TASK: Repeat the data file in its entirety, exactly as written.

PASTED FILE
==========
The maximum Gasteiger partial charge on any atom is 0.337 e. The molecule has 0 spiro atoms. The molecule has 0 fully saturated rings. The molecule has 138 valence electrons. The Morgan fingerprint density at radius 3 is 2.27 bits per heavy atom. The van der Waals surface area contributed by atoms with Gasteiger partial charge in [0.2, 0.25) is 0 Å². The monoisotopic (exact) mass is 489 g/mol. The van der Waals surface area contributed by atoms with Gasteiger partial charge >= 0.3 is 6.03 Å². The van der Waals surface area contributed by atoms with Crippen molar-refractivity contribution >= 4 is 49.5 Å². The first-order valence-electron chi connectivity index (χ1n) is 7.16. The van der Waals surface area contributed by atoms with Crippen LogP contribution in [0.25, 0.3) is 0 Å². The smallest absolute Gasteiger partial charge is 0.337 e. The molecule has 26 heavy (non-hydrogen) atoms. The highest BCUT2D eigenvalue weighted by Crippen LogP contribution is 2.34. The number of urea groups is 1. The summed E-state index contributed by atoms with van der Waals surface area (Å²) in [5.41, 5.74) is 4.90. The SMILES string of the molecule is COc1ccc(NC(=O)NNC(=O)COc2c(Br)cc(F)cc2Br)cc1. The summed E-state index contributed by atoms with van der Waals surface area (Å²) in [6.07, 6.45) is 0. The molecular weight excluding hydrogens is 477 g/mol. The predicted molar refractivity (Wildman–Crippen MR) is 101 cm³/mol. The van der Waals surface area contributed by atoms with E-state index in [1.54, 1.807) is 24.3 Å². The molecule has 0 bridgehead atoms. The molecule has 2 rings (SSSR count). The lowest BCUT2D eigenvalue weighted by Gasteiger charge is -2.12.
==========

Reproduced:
The maximum Gasteiger partial charge on any atom is 0.337 e. The molecule has 0 spiro atoms. The molecule has 0 fully saturated rings. The molecule has 138 valence electrons. The Morgan fingerprint density at radius 3 is 2.27 bits per heavy atom. The van der Waals surface area contributed by atoms with Gasteiger partial charge in [0.2, 0.25) is 0 Å². The monoisotopic (exact) mass is 489 g/mol. The van der Waals surface area contributed by atoms with Gasteiger partial charge >= 0.3 is 6.03 Å². The van der Waals surface area contributed by atoms with Crippen molar-refractivity contribution >= 4 is 49.5 Å². The first-order valence-electron chi connectivity index (χ1n) is 7.16. The van der Waals surface area contributed by atoms with Crippen LogP contribution in [0.25, 0.3) is 0 Å². The smallest absolute Gasteiger partial charge is 0.337 e. The molecule has 26 heavy (non-hydrogen) atoms. The highest BCUT2D eigenvalue weighted by Crippen LogP contribution is 2.34. The number of urea groups is 1. The summed E-state index contributed by atoms with van der Waals surface area (Å²) in [5.41, 5.74) is 4.90. The SMILES string of the molecule is COc1ccc(NC(=O)NNC(=O)COc2c(Br)cc(F)cc2Br)cc1. The summed E-state index contributed by atoms with van der Waals surface area (Å²) in [6.07, 6.45) is 0. The molecular weight excluding hydrogens is 477 g/mol. The predicted molar refractivity (Wildman–Crippen MR) is 101 cm³/mol. The van der Waals surface area contributed by atoms with E-state index in [1.54, 1.807) is 24.3 Å². The molecule has 0 bridgehead atoms. The molecule has 2 rings (SSSR count). The lowest BCUT2D eigenvalue weighted by Gasteiger charge is -2.12.